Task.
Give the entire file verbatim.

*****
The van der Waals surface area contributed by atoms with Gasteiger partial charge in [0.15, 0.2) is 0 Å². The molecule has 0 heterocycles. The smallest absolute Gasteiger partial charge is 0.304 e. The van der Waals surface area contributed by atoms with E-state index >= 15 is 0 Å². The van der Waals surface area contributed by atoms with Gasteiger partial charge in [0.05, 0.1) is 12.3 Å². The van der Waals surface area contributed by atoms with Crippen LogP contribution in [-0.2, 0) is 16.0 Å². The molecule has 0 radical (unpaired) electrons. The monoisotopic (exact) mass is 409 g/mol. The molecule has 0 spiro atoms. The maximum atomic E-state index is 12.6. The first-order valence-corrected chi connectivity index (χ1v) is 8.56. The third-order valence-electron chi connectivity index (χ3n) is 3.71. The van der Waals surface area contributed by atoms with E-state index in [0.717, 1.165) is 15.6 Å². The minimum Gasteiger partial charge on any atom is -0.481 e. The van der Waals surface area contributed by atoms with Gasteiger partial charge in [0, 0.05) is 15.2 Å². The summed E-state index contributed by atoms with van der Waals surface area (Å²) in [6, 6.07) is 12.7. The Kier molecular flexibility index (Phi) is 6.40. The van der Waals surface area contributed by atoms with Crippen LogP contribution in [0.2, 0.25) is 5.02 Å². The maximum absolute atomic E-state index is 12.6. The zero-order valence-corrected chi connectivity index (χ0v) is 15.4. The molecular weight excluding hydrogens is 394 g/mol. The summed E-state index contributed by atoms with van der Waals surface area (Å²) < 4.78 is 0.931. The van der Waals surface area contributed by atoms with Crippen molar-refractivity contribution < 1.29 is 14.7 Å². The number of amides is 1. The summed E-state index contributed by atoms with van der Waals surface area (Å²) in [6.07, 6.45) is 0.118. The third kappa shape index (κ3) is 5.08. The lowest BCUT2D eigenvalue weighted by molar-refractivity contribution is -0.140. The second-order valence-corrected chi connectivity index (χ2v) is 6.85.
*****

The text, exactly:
The van der Waals surface area contributed by atoms with Gasteiger partial charge in [0.15, 0.2) is 0 Å². The molecule has 0 heterocycles. The smallest absolute Gasteiger partial charge is 0.304 e. The van der Waals surface area contributed by atoms with E-state index >= 15 is 0 Å². The van der Waals surface area contributed by atoms with Gasteiger partial charge in [0.05, 0.1) is 12.3 Å². The van der Waals surface area contributed by atoms with Crippen LogP contribution in [-0.2, 0) is 16.0 Å². The molecule has 0 radical (unpaired) electrons. The monoisotopic (exact) mass is 409 g/mol. The molecule has 0 spiro atoms. The maximum atomic E-state index is 12.6. The first-order valence-corrected chi connectivity index (χ1v) is 8.56. The third-order valence-electron chi connectivity index (χ3n) is 3.71. The van der Waals surface area contributed by atoms with E-state index in [0.717, 1.165) is 15.6 Å². The minimum Gasteiger partial charge on any atom is -0.481 e. The van der Waals surface area contributed by atoms with Gasteiger partial charge in [0, 0.05) is 15.2 Å². The summed E-state index contributed by atoms with van der Waals surface area (Å²) in [6, 6.07) is 12.7. The Kier molecular flexibility index (Phi) is 6.40. The van der Waals surface area contributed by atoms with Crippen LogP contribution in [0.2, 0.25) is 5.02 Å². The maximum absolute atomic E-state index is 12.6. The zero-order valence-corrected chi connectivity index (χ0v) is 15.4. The molecular weight excluding hydrogens is 394 g/mol. The summed E-state index contributed by atoms with van der Waals surface area (Å²) < 4.78 is 0.931. The van der Waals surface area contributed by atoms with Crippen molar-refractivity contribution < 1.29 is 14.7 Å². The number of amides is 1. The summed E-state index contributed by atoms with van der Waals surface area (Å²) in [6.07, 6.45) is 0.118. The third kappa shape index (κ3) is 5.08. The lowest BCUT2D eigenvalue weighted by molar-refractivity contribution is -0.140. The second-order valence-corrected chi connectivity index (χ2v) is 6.85.